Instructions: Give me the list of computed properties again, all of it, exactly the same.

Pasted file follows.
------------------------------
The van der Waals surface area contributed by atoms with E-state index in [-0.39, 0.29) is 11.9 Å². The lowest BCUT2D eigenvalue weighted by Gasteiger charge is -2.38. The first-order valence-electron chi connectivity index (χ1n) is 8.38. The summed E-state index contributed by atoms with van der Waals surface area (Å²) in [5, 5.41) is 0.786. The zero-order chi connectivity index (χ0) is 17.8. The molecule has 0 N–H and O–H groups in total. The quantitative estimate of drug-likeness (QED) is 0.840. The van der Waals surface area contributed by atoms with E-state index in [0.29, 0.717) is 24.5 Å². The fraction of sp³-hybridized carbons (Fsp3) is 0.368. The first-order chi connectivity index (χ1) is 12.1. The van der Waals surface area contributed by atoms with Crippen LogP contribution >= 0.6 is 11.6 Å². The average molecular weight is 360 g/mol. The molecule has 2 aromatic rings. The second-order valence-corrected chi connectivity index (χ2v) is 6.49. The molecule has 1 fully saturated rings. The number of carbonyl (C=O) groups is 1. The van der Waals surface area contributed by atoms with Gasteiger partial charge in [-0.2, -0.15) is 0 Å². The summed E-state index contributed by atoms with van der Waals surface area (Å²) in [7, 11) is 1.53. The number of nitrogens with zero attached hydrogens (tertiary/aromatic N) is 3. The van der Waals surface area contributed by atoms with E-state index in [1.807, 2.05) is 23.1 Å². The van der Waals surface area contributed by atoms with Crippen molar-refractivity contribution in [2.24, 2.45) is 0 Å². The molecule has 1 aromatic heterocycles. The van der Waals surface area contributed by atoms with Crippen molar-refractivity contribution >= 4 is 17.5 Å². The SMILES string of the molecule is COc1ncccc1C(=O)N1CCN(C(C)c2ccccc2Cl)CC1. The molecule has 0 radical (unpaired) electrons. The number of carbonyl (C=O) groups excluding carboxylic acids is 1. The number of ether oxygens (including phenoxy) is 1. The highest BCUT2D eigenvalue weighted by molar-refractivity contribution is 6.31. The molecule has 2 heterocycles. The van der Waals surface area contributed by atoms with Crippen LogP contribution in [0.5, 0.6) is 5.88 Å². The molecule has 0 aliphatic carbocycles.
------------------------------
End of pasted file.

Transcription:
The van der Waals surface area contributed by atoms with E-state index in [-0.39, 0.29) is 11.9 Å². The lowest BCUT2D eigenvalue weighted by Gasteiger charge is -2.38. The first-order valence-electron chi connectivity index (χ1n) is 8.38. The summed E-state index contributed by atoms with van der Waals surface area (Å²) in [5, 5.41) is 0.786. The zero-order chi connectivity index (χ0) is 17.8. The molecule has 0 N–H and O–H groups in total. The quantitative estimate of drug-likeness (QED) is 0.840. The van der Waals surface area contributed by atoms with E-state index in [0.29, 0.717) is 24.5 Å². The fraction of sp³-hybridized carbons (Fsp3) is 0.368. The first-order chi connectivity index (χ1) is 12.1. The van der Waals surface area contributed by atoms with Crippen LogP contribution >= 0.6 is 11.6 Å². The average molecular weight is 360 g/mol. The molecule has 2 aromatic rings. The second-order valence-corrected chi connectivity index (χ2v) is 6.49. The molecule has 1 fully saturated rings. The number of carbonyl (C=O) groups is 1. The van der Waals surface area contributed by atoms with Gasteiger partial charge in [-0.2, -0.15) is 0 Å². The summed E-state index contributed by atoms with van der Waals surface area (Å²) in [7, 11) is 1.53. The number of nitrogens with zero attached hydrogens (tertiary/aromatic N) is 3. The van der Waals surface area contributed by atoms with E-state index in [1.807, 2.05) is 23.1 Å². The van der Waals surface area contributed by atoms with Crippen molar-refractivity contribution in [2.24, 2.45) is 0 Å². The molecule has 1 aromatic heterocycles. The van der Waals surface area contributed by atoms with Crippen molar-refractivity contribution >= 4 is 17.5 Å². The SMILES string of the molecule is COc1ncccc1C(=O)N1CCN(C(C)c2ccccc2Cl)CC1. The molecule has 0 radical (unpaired) electrons. The number of carbonyl (C=O) groups excluding carboxylic acids is 1. The number of ether oxygens (including phenoxy) is 1. The highest BCUT2D eigenvalue weighted by molar-refractivity contribution is 6.31. The molecule has 2 heterocycles. The van der Waals surface area contributed by atoms with Crippen LogP contribution in [0.5, 0.6) is 5.88 Å². The molecule has 0 aliphatic carbocycles.